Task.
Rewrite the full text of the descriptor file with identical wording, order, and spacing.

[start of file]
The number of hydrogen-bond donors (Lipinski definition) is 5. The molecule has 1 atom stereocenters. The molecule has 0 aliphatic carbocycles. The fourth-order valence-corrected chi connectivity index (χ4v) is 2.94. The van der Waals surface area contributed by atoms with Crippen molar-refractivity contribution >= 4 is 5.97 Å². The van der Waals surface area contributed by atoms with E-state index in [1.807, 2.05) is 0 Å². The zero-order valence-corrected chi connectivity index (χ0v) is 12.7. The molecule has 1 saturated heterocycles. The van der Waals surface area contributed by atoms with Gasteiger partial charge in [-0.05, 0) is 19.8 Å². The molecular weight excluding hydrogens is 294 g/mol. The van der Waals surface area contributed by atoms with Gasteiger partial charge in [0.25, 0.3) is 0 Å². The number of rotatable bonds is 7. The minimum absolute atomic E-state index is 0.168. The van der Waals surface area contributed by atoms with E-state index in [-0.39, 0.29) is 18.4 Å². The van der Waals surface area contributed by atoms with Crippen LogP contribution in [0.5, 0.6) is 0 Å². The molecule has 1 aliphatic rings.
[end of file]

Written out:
The number of hydrogen-bond donors (Lipinski definition) is 5. The molecule has 1 atom stereocenters. The molecule has 0 aliphatic carbocycles. The fourth-order valence-corrected chi connectivity index (χ4v) is 2.94. The van der Waals surface area contributed by atoms with Crippen molar-refractivity contribution >= 4 is 5.97 Å². The van der Waals surface area contributed by atoms with E-state index in [1.807, 2.05) is 0 Å². The zero-order valence-corrected chi connectivity index (χ0v) is 12.7. The molecule has 1 saturated heterocycles. The van der Waals surface area contributed by atoms with Gasteiger partial charge in [-0.05, 0) is 19.8 Å². The molecular weight excluding hydrogens is 294 g/mol. The van der Waals surface area contributed by atoms with Gasteiger partial charge in [0.25, 0.3) is 0 Å². The number of rotatable bonds is 7. The minimum absolute atomic E-state index is 0.168. The van der Waals surface area contributed by atoms with E-state index in [-0.39, 0.29) is 18.4 Å². The van der Waals surface area contributed by atoms with Crippen LogP contribution in [0.5, 0.6) is 0 Å². The molecule has 1 aliphatic rings.